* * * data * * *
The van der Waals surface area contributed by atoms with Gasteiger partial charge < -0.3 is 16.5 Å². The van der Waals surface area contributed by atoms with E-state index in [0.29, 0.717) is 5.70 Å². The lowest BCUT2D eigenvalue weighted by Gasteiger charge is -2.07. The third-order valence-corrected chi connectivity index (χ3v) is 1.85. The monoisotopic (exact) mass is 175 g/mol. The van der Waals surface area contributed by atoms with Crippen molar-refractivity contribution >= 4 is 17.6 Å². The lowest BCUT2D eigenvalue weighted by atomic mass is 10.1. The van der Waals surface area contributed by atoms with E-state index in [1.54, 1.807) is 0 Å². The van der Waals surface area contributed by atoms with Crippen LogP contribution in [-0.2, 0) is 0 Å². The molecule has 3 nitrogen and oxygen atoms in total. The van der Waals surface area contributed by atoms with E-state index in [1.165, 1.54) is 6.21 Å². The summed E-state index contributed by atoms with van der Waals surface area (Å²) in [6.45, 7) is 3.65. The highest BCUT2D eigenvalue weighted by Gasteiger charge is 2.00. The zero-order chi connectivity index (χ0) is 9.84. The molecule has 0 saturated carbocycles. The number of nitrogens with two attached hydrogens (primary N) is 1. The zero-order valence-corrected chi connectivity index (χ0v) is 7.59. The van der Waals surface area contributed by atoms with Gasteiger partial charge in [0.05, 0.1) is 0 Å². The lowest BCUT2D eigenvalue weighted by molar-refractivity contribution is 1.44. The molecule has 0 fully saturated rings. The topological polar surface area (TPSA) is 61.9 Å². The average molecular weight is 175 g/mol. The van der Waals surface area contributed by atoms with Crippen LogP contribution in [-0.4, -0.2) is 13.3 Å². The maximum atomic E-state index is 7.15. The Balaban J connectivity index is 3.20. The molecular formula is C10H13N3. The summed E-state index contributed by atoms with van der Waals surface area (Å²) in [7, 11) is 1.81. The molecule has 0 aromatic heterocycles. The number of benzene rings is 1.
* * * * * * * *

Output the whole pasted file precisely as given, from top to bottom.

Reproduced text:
The van der Waals surface area contributed by atoms with Gasteiger partial charge < -0.3 is 16.5 Å². The van der Waals surface area contributed by atoms with E-state index in [0.29, 0.717) is 5.70 Å². The lowest BCUT2D eigenvalue weighted by Gasteiger charge is -2.07. The third-order valence-corrected chi connectivity index (χ3v) is 1.85. The monoisotopic (exact) mass is 175 g/mol. The van der Waals surface area contributed by atoms with Crippen molar-refractivity contribution >= 4 is 17.6 Å². The lowest BCUT2D eigenvalue weighted by atomic mass is 10.1. The van der Waals surface area contributed by atoms with E-state index in [1.54, 1.807) is 0 Å². The van der Waals surface area contributed by atoms with Crippen LogP contribution in [-0.2, 0) is 0 Å². The molecule has 3 nitrogen and oxygen atoms in total. The van der Waals surface area contributed by atoms with E-state index in [1.165, 1.54) is 6.21 Å². The summed E-state index contributed by atoms with van der Waals surface area (Å²) in [6.45, 7) is 3.65. The highest BCUT2D eigenvalue weighted by Gasteiger charge is 2.00. The zero-order chi connectivity index (χ0) is 9.84. The molecule has 0 saturated carbocycles. The number of nitrogens with two attached hydrogens (primary N) is 1. The zero-order valence-corrected chi connectivity index (χ0v) is 7.59. The van der Waals surface area contributed by atoms with Gasteiger partial charge in [0.05, 0.1) is 0 Å². The lowest BCUT2D eigenvalue weighted by molar-refractivity contribution is 1.44. The molecule has 0 fully saturated rings. The topological polar surface area (TPSA) is 61.9 Å². The average molecular weight is 175 g/mol. The van der Waals surface area contributed by atoms with Crippen LogP contribution in [-0.4, -0.2) is 13.3 Å². The maximum atomic E-state index is 7.15. The Balaban J connectivity index is 3.20. The molecular formula is C10H13N3. The summed E-state index contributed by atoms with van der Waals surface area (Å²) in [7, 11) is 1.81. The molecule has 0 aromatic heterocycles. The number of benzene rings is 1.